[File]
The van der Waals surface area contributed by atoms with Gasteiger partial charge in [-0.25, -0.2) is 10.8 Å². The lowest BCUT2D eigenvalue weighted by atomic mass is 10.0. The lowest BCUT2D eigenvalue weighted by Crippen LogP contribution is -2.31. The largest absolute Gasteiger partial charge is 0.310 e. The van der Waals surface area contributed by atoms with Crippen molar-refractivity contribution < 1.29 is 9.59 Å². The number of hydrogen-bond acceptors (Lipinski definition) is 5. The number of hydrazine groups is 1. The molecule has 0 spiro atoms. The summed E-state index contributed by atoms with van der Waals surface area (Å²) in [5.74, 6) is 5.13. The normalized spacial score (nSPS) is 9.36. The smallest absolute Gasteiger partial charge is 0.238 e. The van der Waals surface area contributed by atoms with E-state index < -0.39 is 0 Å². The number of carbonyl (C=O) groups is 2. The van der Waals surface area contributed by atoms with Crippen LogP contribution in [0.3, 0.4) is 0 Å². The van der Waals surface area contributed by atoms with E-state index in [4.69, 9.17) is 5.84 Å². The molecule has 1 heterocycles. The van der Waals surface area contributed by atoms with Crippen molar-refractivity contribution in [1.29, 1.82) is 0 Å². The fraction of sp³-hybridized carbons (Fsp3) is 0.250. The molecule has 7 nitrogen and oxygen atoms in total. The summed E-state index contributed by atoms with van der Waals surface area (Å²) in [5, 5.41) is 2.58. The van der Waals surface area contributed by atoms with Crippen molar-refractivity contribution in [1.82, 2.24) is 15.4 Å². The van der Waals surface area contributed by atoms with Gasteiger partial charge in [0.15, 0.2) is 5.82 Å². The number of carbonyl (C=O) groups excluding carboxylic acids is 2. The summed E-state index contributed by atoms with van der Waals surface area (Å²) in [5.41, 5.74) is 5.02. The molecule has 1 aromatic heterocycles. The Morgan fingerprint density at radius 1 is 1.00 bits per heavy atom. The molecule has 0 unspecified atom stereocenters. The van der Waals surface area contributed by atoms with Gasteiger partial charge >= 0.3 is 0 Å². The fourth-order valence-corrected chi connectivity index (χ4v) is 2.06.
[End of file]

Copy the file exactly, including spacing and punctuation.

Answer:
The van der Waals surface area contributed by atoms with Gasteiger partial charge in [-0.25, -0.2) is 10.8 Å². The lowest BCUT2D eigenvalue weighted by atomic mass is 10.0. The lowest BCUT2D eigenvalue weighted by Crippen LogP contribution is -2.31. The largest absolute Gasteiger partial charge is 0.310 e. The van der Waals surface area contributed by atoms with Crippen molar-refractivity contribution < 1.29 is 9.59 Å². The number of hydrogen-bond acceptors (Lipinski definition) is 5. The number of hydrazine groups is 1. The molecule has 0 spiro atoms. The summed E-state index contributed by atoms with van der Waals surface area (Å²) in [5.74, 6) is 5.13. The normalized spacial score (nSPS) is 9.36. The smallest absolute Gasteiger partial charge is 0.238 e. The van der Waals surface area contributed by atoms with E-state index < -0.39 is 0 Å². The number of carbonyl (C=O) groups is 2. The van der Waals surface area contributed by atoms with Crippen LogP contribution in [0.3, 0.4) is 0 Å². The van der Waals surface area contributed by atoms with E-state index in [4.69, 9.17) is 5.84 Å². The molecule has 1 heterocycles. The van der Waals surface area contributed by atoms with Crippen molar-refractivity contribution in [1.29, 1.82) is 0 Å². The fraction of sp³-hybridized carbons (Fsp3) is 0.250. The molecule has 7 nitrogen and oxygen atoms in total. The summed E-state index contributed by atoms with van der Waals surface area (Å²) in [5, 5.41) is 2.58. The van der Waals surface area contributed by atoms with Crippen molar-refractivity contribution in [1.82, 2.24) is 15.4 Å². The van der Waals surface area contributed by atoms with Gasteiger partial charge in [0.15, 0.2) is 5.82 Å². The number of carbonyl (C=O) groups excluding carboxylic acids is 2. The summed E-state index contributed by atoms with van der Waals surface area (Å²) in [5.41, 5.74) is 5.02. The molecule has 1 aromatic heterocycles. The Morgan fingerprint density at radius 1 is 1.00 bits per heavy atom. The molecule has 0 unspecified atom stereocenters. The van der Waals surface area contributed by atoms with Gasteiger partial charge >= 0.3 is 0 Å². The fourth-order valence-corrected chi connectivity index (χ4v) is 2.06.